My conclusion for the week is, since a 10 cm difference in height resulted in a massive shift in impact velocity. This is annoying because it means that objects will require manual tuning of impact forces.

Platformer Update 5

This week I created a bug/feature list to better keep track of issues and what I wanted to do. And the list says that this week missile rate of fire was limited, explosion rendering was fixed, the player’s physics body was updated, jumping was converted jumpjets rather than legs, the player can now be controlled using an x-box controller, and work was started on a HUD. That sounds like progress to me! w00t!

Platformer Update 4

This week’s accomplishments are mostly of the bug crushing variety. I reduced the likelihood that the ‘no more jumping for you error’ occurs. I’m not convinced it’s completely resolved. What exactly is this error you ask, well let’s start with a screen shot (finally) of physics body debug render. The player is represented by the small square on top of the circle on the bottom about 1/3 of the way in from the left side.

Since jumping is conditional on having something to jump off of at present, the circle fixture checks to see if it has contact points near it’s bottom. if yes then jumping is allowed if not no jumping for you. At various times during testing the player stopped responding to jump commands while appearing to be grounded visibly and with in a few thousandths when the numbers were reported. The cause of this phenomenon is it seems that when Box2D contacts are reported to a libgdx box2d contact listener only the most recent contact point is retained.  So if the player is contacted from the side, by let’s say a box propelled by an explosion, the circle would record a side contact and decide it was hovering making jumping impossible. The solution I used was to shrink the size of the circle ever so slightly, so that the box now projects out past the sides of the circle slightly. This has eliminated current instances of this issue, but I’m not convinced all cases have been eliminated.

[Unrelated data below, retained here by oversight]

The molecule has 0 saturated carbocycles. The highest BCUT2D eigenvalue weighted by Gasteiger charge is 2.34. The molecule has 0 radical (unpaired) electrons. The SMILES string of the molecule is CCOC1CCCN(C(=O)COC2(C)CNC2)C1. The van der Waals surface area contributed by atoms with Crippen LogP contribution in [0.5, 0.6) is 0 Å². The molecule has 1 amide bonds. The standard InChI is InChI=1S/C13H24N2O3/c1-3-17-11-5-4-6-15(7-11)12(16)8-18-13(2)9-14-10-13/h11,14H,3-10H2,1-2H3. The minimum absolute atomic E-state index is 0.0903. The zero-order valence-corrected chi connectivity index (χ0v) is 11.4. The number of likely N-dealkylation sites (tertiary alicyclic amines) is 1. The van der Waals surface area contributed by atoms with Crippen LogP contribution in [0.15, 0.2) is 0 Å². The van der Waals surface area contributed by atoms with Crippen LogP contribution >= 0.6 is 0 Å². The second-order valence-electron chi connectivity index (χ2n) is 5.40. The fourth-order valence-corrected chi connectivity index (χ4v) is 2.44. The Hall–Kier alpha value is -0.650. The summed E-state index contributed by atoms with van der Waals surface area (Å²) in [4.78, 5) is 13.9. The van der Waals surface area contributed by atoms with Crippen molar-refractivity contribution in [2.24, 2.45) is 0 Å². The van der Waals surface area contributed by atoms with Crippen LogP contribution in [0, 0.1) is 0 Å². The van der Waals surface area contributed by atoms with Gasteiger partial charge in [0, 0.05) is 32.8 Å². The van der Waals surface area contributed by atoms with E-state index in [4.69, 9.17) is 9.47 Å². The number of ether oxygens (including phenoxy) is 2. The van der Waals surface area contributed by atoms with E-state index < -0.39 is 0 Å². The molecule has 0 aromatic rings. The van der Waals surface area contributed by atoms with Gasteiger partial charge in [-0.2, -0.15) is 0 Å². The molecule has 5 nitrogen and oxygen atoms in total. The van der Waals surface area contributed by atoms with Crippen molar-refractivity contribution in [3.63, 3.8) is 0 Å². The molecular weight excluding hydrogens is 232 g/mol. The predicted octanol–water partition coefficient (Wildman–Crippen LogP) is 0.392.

In other news Rho_Bot stopped by long enough to find a problem with the explosion system. Basically too many explosions (to put a number to “too many” somewhere 3-4 range) in rapid succession caused the program to hang while the physics calculations were completed. This was solved by limiting rocket ROF which was planned anyway.

Platformer Update 3

I’m beginning to remember why I didn’t want to do a status update post every week when we started this website.

It’s that what gets accomplished in one week tends to be easily summarized in a few words. For example this week I got projectiles working completely and explosions working partially (unless being able to walk on compressed air waves is a feature in which case explosions are done), and while someone who does game development would think that’s a reasonably productive week when combined with bug crushing. Those of you who are not developers are likely thinking, ‘that doesn’t sound like much. Why didn’t he do more? And where are the screenshots.’

Well the screenshots are coming … eventually. I could post some box2D debug renders, but that’s just a bunch of rectangles outlined with different colors. Ahh the days when someone around here did artwork.

Speaking of Box2D I’ve got more things to say about it. Some good some bad.

The Good

I used Box2D to implement the explosion. I think it is fantastic and reasonably straight forward now that I’ve done it once.

The Bad

Things get stuck at the seams of butted objects; not always but often enough to be annoying. This is a known issue and is supposedly being worked on. Currently suggested is don’t place objects contiguously. This means that loading a world tile by tile is a no go.

On first implementations of things I frequently pass bad data or make inappropriate calls to the Box2D world. This is a normal part of the development process however since I’m developing on java and Box2D runs in native libraries I get lovely unhelpful error messages like.

Process finished with exit code 255 (Box2D, java, libgdx)

Which I got when I tried to add a new object while the world was stepping.


EXCEPTION_ACCESS_VIOLATION (0xc0000005), AL lib: (EE) alc_cleanup: 1 device not closed – (Box2D, java, libgdx)

[Update] which was caused by attempting to address(dispose of) a body that had been disposed of.

I also had an equally unhelpful error when I disposed of a shape before instantiating a fixture based on that shape. I’m too lazy to reproduce this error so no console capture for that one.

Since these crashes happen in native code that means that lost objects aren’t cleaned by the java garbage collector, and it’s entirely possible they sit around causing a memory leak. yay. Oh wait that other thing, booo.

Platformer Update 2

Last week I mentioned screenshots for the platformer, and everyone here to see those will be disappointed, because instead of spending time adding content and updating graphics I decided to reorganize how level data is organized. Why exactly did I do this?

Because I could.

Also levels were defined in a combination of *.xml and *.json and I wanted to standardize it a bit. Now all level data is stored in a single *.json file. I also wanted to move level loading instructions into their own class. Previously level’s loaded themselves; however, the level class was getting long and moving the loading functionality seemed to be a logical way to split up the class.

So not  a very exciting week when viewed from the easily demonstrated progress dimension, but streamlining level files and improving class compartmentalization should make things smoother going forward.